Looking  back on how he arrived at this place in his life, and I gradually became a missionary’s wife,  I believe that everything goes according to God’s plan and timing. Twenty-seven years ago, I would never have predicted I would be a missionary wife, and I probably never would have agreed to be such.  That just wasn’t in my plans for my future. But God had His surprise planned for me long before I even knew Brian.

Brian’s chance meeting of Dr. Farror almost 30 years ago set the stage for everything that followed.  A seed to serve the needy had been planted.  Brian’s career plans were modified, and continued to be modified up to this day so that he can do what God intended him to do-serve his fellow man in the only way he knows how-Surgery. His relationship with Dr. Farrar grew, not just from a medical perspective, but also a spiritual one. 

My husband was born and raised in the Jewish faith, but he married me, a Christian girl.  Our children were raised as Christians and went to a Christian school.  In fact, it was my son, Deryk who was so insistent on getting baptized in the second grade, that he pleaded with Dr. Farrar to baptise him.  At first, Dr. Farrar was skeptical, but after speaking with Deryk for a while,  he came out of the hotel room and said, “he is ready.  I will meet you at 1 o clock in the pool area to baptize your son.” So right here in this hotel's swimming pool, 10 years ago. Dr. Farrar baptized our 2 children.

Through the years, they remained close, Brian looked to him as a father, often seeking advice on life’s problems.  The mission trips , which started out as one a year increased to 2 a year, then 3 a year, and last year, there were 4  maybe 5 trips. So  by now, I have come to accept my role as a missionary wife.

In God’s time and plan, about 5 years ago, Brian’s heart was filled with the desire to be baptized.  He called Dr. Farrar and asked him perform the baptism.   I forget where Dr. Farrar was, but Brian told him here was no hurry and when they saw each other again it would happen. That meeting happened the next day. Dr. and Mrs. Farrar were at my front door; with Dr. Farrar saying that a man’s desire to be baptized has precedent over all schedule sand obligations. He baptized Brian and our youngest son Sunday morning.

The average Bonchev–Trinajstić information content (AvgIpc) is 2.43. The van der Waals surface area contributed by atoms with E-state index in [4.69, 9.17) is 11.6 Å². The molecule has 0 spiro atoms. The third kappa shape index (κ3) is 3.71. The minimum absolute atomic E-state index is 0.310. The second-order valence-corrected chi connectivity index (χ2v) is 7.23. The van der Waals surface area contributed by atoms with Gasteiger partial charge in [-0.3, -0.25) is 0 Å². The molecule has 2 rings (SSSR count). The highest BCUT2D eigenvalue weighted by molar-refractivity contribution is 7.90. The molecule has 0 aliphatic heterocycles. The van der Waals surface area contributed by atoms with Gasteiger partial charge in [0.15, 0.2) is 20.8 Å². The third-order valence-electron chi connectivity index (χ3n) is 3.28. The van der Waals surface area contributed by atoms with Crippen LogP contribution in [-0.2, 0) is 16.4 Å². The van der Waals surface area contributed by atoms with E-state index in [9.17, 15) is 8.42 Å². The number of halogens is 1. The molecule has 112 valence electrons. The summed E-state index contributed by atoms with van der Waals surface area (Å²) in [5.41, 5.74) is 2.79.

So in closing, thank you all again for this honor. He will cherish it.  

Susan Camazine, RN



Yesterday we had a luncheon for the employees. Smart Uruakpa, RN, enjoying goat meat, pepper soup and rice.


This man had a parotid growth for 8 years. It will certainly be a mucoepidermoid carcinoma. We resected the tumor yesterday. Today he is up and around like nothing happened! We will do flap coverage in the future.

Giant parotid tumor with necrosis-facial nerve not functioning
One day following radical resection

Three days following resection
Pectoralis major myocutaneous flap coverage of the wound-due to the
 large skin flap and tension, a small area of the chest could not be covered.

Addendum June, 2013

Here is our patient approximately 4 months after surgery. His flap and chest have healed well.  Pathology showed an epithelial myoepithelial carcinoma. He is going for radiation therapy.


Mucinous tumor of the ovary
Today we did our 110th surgery in 14 days!  We started the day with a inguinal hernia, then an incarcerated inguinal hernia. Next, a breast mass, a pylolithotomy for a kidney stone, and excision of a neck cystic hygroma. Finally, we did a laparotomy for a giant mucinous tumor of the abdomen.



Component Separation-notice the release of the external oblique
This young man came to us last year. He had an intraabdominal disaster-ruptured appendix with delayed presentation and severe peritonitis. He survived this problem after multiple surgeries with an open abdomen. Finally we closed the wound leaving a large ventral hernia. Today we operated after 6 months recovery. We were able to close the fascia with the technique of component separation.